It happens in bursts and I don’t know where it comes from.  It’s like being haunted or something. I come out the end of it and go ‘that was good, that was alright’, and move on, it’s that simple. Sometimes when you go against the grain it means you have to accept other things that come with it, and certain things are more difficult, but that’s the way it goes.

There’s a section on your website advertising a ‘coming soon’ visual arts section. Are you branching off into painting?

I don’t know what I’m going to do with the paintings, but I’m enjoying it. I don’t know if these things have an outcome.  It feels like I have come full circle and I don’t really know what it means. It’s like waving the boat off from the harbour, I don’t know what that means, I can’t say that I’m not going to follow the boat, you know?

It feels good because I’ve reached a point where I knew it was going to be difficult, but with this record I feel I have a certain amount of ‘stuck by my guns’ (for a want of a better way of putting it) against all the odds, and now it feels like…something else, I can’t really explain it, but it feels like I’m waving that off and something else is going to arrive.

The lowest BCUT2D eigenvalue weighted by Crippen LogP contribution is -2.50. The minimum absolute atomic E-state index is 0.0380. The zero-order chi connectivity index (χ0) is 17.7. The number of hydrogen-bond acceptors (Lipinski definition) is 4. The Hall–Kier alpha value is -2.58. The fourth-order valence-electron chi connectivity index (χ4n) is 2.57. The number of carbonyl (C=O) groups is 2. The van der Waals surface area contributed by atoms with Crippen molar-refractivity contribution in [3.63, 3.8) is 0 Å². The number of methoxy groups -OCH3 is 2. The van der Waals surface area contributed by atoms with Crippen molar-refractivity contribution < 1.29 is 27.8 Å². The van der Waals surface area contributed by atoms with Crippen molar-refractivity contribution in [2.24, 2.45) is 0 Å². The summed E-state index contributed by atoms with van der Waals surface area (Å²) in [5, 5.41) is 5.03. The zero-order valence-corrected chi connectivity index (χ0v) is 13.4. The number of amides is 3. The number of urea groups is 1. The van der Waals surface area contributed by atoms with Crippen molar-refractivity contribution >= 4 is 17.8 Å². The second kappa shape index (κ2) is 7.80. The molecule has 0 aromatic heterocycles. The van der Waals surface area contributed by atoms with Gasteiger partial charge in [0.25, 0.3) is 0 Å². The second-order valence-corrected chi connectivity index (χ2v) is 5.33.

What influences your songwriting? Is it influenced by other artforms like painting, or something else?

I think having a life is an influence, you can’t pretend to have a life, you can’t pretend… When I listen to stuff I can tell ‘something’ straight away, it’s an instinct or something that I have.  I can’t speak for anyone else, but when you hear something like that, I think it has a deep affect for anyone who’s open enough to receive that.  But music that’s just good to dance to, I like that stuff too!

What do you like to dance to then?



You can see Fionn Regan live in London on March 5th at what he calls the ‘Islington Something Hall’.   More details here.